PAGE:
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Church Sound: Risky Business—The Only Way To Truly Improve Your Mixing

Sometimes you get nowhere if you play it safe...

Let’s talk about risky business.

Back in 2012, Felix Baumgartner jumped out of a capsule at 120,000 feet above the earth. I played “Lost in Love” by Air Supply on the jukebox at the local bowling alley.

Which was riskier? I’m not sure.

There I was, standing in the pit at the bowling alley. I knew “Lost in Love” would come up next. My friend Dave began throwing his bowling ball down the lane when the song started.

In one fluid motion, he retained control of the ball and turned around, glaring at me. He asked, in a not so kind way, “who played the song?”

This article is provided by Behind The Mixer.

Why did I play such a sappy love song from the 80s? I played it because my bowling buddies and I grew up in the same generation and everyone loved Air Supply. But what I discovered that night at the bowling alley is that while everyone loved Air Supply in the 1980s, no one ever wanted to admit it.

Here’s the kicker, I’m still glad I played it. I have a solid track record with producing great song lists on the jukebox because I’m not afraid to take a risk. I’m not afraid to play songs that aren’t on the top-40 list. I enjoy picking deep cuts by popular artists. Sometimes they work, sometimes they don’t.

And when I see other people dancing or grooving to the risky songs, I know my risk paid off.

Better Mixing Means Being Risky

You could mix the same way for years and for the same group of people. You might not even get any complaints. But does that mean you have the best mix? It might mean you are only playing it safe. You have to be risky in your mixing to find the line between “much better” and “whoops, that’s not good.”

And while you *can* do this during the church service, I recommend starting your risky mixing during the sound check.

How To Mix Risky

1. Test the extremes. I’ve used a ton of reverb on drums to get a better sound. Played alone, they sounded too big for the room, but played in context of the other instruments, they sounded great.

The same goes for EQ. Try massive boosts and cuts with a sweepable EQ and listen to the difference. This can help you get out of the “standard” sound. You might find a way better setting (“way better?”—did I just write that?). Or, you might find you had it right all along.

2. Mix the song as an arrangement. This can turn out great. It can also end in a fiery pile of XLR cables, mixing equipment, and your body being roasted on an open spit. (Well, it’s not that bad.)

Seriously, it is something that can take your mix to the next level. Actively mix the song so you’re making EQ and effects changes for a bridge or for a chorus. Make EQ changes on the last verse.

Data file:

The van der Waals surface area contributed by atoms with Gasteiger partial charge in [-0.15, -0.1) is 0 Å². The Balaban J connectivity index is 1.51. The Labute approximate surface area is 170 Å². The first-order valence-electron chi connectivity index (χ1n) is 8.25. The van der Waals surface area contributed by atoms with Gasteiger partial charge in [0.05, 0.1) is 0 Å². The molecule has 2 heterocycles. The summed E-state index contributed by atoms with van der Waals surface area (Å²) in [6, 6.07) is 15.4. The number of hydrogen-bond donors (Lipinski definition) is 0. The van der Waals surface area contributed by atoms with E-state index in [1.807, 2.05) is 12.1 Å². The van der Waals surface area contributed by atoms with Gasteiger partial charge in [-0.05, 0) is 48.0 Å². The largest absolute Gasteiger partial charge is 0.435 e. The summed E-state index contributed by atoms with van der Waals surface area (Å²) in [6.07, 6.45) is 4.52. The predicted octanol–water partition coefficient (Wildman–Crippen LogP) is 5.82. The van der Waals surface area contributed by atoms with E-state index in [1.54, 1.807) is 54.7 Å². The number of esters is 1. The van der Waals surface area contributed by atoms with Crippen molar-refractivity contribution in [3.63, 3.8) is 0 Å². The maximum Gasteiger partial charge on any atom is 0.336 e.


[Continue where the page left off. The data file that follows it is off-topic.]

A few examples would be adding more reverb to vocals during a chorus or bringing down the volume and impact of the bass and drums in the last verse of a song.

You might even do the opposite at the beginning of the song. In such a case, you’d have the drums / bass farther back in the mix when the song starts and in the first chorus, you push them forward for more impact.

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I’ll be honest, the first few times you do this, it will feel risky. Once you do it a few times and see the positive impact it makes, you’ll want to do it more often and it will feel less risky.

**Please note that you should respect the worship leader and follow any specific mixing arrangements they might have in place like “keep the drums soft in this song.”

3. Start from scratch. Walking into the sound booth with the same band on the same channels, it’s easy to leave the EQ and other mix settings the same.

Set everything back to the defaults and build the mix from scratch. This might sound risky, and if you aren’t comfortable mixing, then it will be.

**Tip: many digital mixers have scene settings so you can save your standard mix and call it back up at any time.

4. Try something new. Need I say more?

The Take Away

Your mix and mixing skills will improve when you start taking risks. You will fail.  And that’s totally OK. And most of the failures will be during sound check when you’re the only one that notices.

I’ve mixed a song as an arrangement during sound check and it sounded great; then, doing so during the service, it didn’t sound right. I wasn’t roasted over an open pit. I simply returned the overall song mix to the original mix settings and let the rest of the song play on without active mixing.

Go, be risky with your mixing!  You can always say, “Chris said it was OK.”

 

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